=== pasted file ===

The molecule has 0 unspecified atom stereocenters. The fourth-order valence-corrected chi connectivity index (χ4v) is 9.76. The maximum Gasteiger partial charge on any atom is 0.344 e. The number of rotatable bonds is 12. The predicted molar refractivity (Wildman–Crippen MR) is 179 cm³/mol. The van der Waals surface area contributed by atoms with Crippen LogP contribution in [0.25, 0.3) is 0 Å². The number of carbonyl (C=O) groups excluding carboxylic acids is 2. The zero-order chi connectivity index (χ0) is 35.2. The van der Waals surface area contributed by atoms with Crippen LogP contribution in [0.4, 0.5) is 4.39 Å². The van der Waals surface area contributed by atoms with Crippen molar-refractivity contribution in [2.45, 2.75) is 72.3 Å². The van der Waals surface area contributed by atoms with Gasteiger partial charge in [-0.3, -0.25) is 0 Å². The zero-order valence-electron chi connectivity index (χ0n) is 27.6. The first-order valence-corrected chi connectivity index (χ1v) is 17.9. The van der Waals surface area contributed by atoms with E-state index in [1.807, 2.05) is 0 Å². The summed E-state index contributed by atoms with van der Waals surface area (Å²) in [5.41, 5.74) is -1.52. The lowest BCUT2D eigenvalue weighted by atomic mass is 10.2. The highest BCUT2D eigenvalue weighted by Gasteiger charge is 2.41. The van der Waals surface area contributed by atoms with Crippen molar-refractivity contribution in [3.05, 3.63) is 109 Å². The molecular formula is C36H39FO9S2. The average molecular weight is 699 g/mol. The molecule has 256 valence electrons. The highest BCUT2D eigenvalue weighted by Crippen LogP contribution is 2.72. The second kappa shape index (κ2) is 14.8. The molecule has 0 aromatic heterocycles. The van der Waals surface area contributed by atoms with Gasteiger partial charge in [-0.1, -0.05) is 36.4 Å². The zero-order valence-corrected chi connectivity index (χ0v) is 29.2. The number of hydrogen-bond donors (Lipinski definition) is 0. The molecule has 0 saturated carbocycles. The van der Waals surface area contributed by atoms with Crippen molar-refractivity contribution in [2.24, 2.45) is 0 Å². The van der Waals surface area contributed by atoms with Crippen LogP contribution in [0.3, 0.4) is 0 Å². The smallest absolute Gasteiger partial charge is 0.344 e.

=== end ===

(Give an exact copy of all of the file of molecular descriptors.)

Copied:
The molecule has 0 unspecified atom stereocenters. The fourth-order valence-corrected chi connectivity index (χ4v) is 9.76. The maximum Gasteiger partial charge on any atom is 0.344 e. The number of rotatable bonds is 12. The predicted molar refractivity (Wildman–Crippen MR) is 179 cm³/mol. The van der Waals surface area contributed by atoms with Crippen LogP contribution in [0.25, 0.3) is 0 Å². The number of carbonyl (C=O) groups excluding carboxylic acids is 2. The zero-order chi connectivity index (χ0) is 35.2. The van der Waals surface area contributed by atoms with Crippen LogP contribution in [0.4, 0.5) is 4.39 Å². The van der Waals surface area contributed by atoms with Crippen molar-refractivity contribution in [2.45, 2.75) is 72.3 Å². The van der Waals surface area contributed by atoms with Gasteiger partial charge in [-0.3, -0.25) is 0 Å². The zero-order valence-electron chi connectivity index (χ0n) is 27.6. The first-order valence-corrected chi connectivity index (χ1v) is 17.9. The van der Waals surface area contributed by atoms with E-state index in [1.807, 2.05) is 0 Å². The summed E-state index contributed by atoms with van der Waals surface area (Å²) in [5.41, 5.74) is -1.52. The lowest BCUT2D eigenvalue weighted by atomic mass is 10.2. The highest BCUT2D eigenvalue weighted by Gasteiger charge is 2.41. The van der Waals surface area contributed by atoms with Crippen molar-refractivity contribution in [3.05, 3.63) is 109 Å². The molecular formula is C36H39FO9S2. The average molecular weight is 699 g/mol. The molecule has 256 valence electrons. The highest BCUT2D eigenvalue weighted by Crippen LogP contribution is 2.72. The second kappa shape index (κ2) is 14.8. The molecule has 0 aromatic heterocycles. The van der Waals surface area contributed by atoms with Gasteiger partial charge in [-0.1, -0.05) is 36.4 Å². The zero-order valence-corrected chi connectivity index (χ0v) is 29.2. The number of hydrogen-bond donors (Lipinski definition) is 0. The molecule has 0 saturated carbocycles. The van der Waals surface area contributed by atoms with Crippen molar-refractivity contribution in [2.24, 2.45) is 0 Å². The van der Waals surface area contributed by atoms with Crippen LogP contribution in [0.3, 0.4) is 0 Å². The smallest absolute Gasteiger partial charge is 0.344 e.